Unfortunately, React.js security features neither prevent the use of such links during development nor provide built-in defenses against their potential threats. This means that it’s up to your development team to keep a close eye on this possible React security issue.
Sometimes developers have to render HTML code coming from untrusted sources (user input, for example). The easiest way to render it in a browser is to directly assign it to the inner HTML attribute. Since it may cause XSS vulnerabilities, React.js limits its use by engaging the “dangerouslySetInnerHTML” property.
Unfortunately, this property doesn’t guarantee the code’s security and renders all the data, whether it is benign or dangerous. In fact, the role of “dangerouslySetInnerHTML” is to inform a developer that the code assigned to it might be insecure. Besides, it’s assumed that developers won’t use this feature without reading the documentation.
One of the key advantages of React is that it saves developers from manually putting data into the browser DOM to render components. However, there are cases when developers need direct access to the DOM elements. For such scenarios, React offers escape hatches, such as “findDOMNode” and “createRef.”
Since an escape hatch returns the native DOM elements with their full API, the application can manipulate the element directly without going through React. This can lead to an XSS vulnerability.
The above-listed React security essentials are effective. But when it comes to preventing some of the most common cyberattacks, there is no one-fit-all and 100% effective solution. Though React.js stands out from the other libraries and frameworks, it isn’t immune to security concerns common for all frameworks, such as:
Let’s take a deeper look at these issues and their possible solutions.
Compared to the server side, the client side is exposed to multiple actions performed by users. That’s why client-side authentication and authorization are often at risk. So, how can you prevent these flaws? Follow the checklist below:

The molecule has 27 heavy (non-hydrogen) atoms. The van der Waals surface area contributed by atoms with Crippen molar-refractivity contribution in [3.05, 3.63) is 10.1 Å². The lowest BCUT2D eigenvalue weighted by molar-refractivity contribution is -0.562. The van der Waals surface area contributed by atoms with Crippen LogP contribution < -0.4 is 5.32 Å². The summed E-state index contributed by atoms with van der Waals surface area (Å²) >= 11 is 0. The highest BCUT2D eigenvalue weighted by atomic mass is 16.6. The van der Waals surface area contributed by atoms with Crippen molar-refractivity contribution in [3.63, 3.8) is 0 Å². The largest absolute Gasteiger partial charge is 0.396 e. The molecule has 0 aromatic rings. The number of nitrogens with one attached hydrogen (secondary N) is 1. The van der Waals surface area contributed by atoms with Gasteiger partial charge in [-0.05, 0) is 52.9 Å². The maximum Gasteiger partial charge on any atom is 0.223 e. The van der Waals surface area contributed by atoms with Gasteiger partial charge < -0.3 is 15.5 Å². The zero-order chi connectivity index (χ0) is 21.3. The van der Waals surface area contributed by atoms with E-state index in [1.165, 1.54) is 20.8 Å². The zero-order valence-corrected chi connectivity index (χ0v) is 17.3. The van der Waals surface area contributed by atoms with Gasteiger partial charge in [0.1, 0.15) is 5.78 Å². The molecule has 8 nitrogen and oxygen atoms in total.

To further secure your React authentication, consider the following:
Make sure that all the necessary limitations and authorization restrictions are in place. Ignoring this piece of advice can lead to any user being able to access unauthorized control features. Given that, consider the following:
Unfortunately, no framework follows all security measures by default. React is no exception. Vulnerabilities often occur as a result of incomplete security configurations or improperly built HTTP headers. Given that, it’s critical to incorporate security testing into the development process and conduct regular monitoring for security flaws during the entire lifecycle of your app.
So, how can you stay vigilant about your React app’s security configurations? Below are some tips:
Even a mismatch in APIs may lead to sensitive data exposure. To prevent this, follow our tips:
Providing end-to-end encryption is critical. This type of encryption secures the data exchange between end users, for example, between a user’s browser and your servers or between your distributed services. The lack of end-to-end encryption accounted for the majority of data breaches in previous years.
In many cases, React alone has nothing to do with your app’s vulnerabilities. The use of third-party libraries, modules, APIs, and frameworks might allow security flaws to sneak into your application. Luckily, implementing the React web app security solutions listed below will protect your app against these “externally originated” vulnerabilities:
|DoS and DDoS
|During and after the development stage, scan the entire React app for known DDoS vulnerabilities. Install visitor identification. Use CAPTCHA or JS tests against DoS. Consider tools like Cloudflare to mitigate possible and ongoing DDoS attacks.
|CSRF and arbitrary code execution
|Use JWT tokens for session management. Make sure that your application reads only the stored CSRF tokens. Ensure it generates only relevant headers upon authentication.
|Avoid serialization of confidential data. Make sure that the XML parsers are updated. Use SAST tools to scan your code for XXE.
|Validate API call functions against respective API schemas. Escape all incoming data or use proven ORMs.
So, there are several React security vulnerabilities, and most of them are also typical for other libraries and frameworks. The only way to make your React.js application as secure as possible is to keep security issues in mind at every stage of the development process and pay double attention to security testing. Indeed, building a well-protected web app requires deep expertise in both React.js development and cybersecurity.
At Relevant, we pride ourselves on housing a team of React.js experts who possess not only technical skills but also a deep understanding of security best practices. Our team is equipped with the knowledge and experience to identify and mitigate potential risks effectively, ensuring the delivery of robust and secure applications. You, in turn, are welcome to outsource your React.js project development and hire the best programming minds with our help.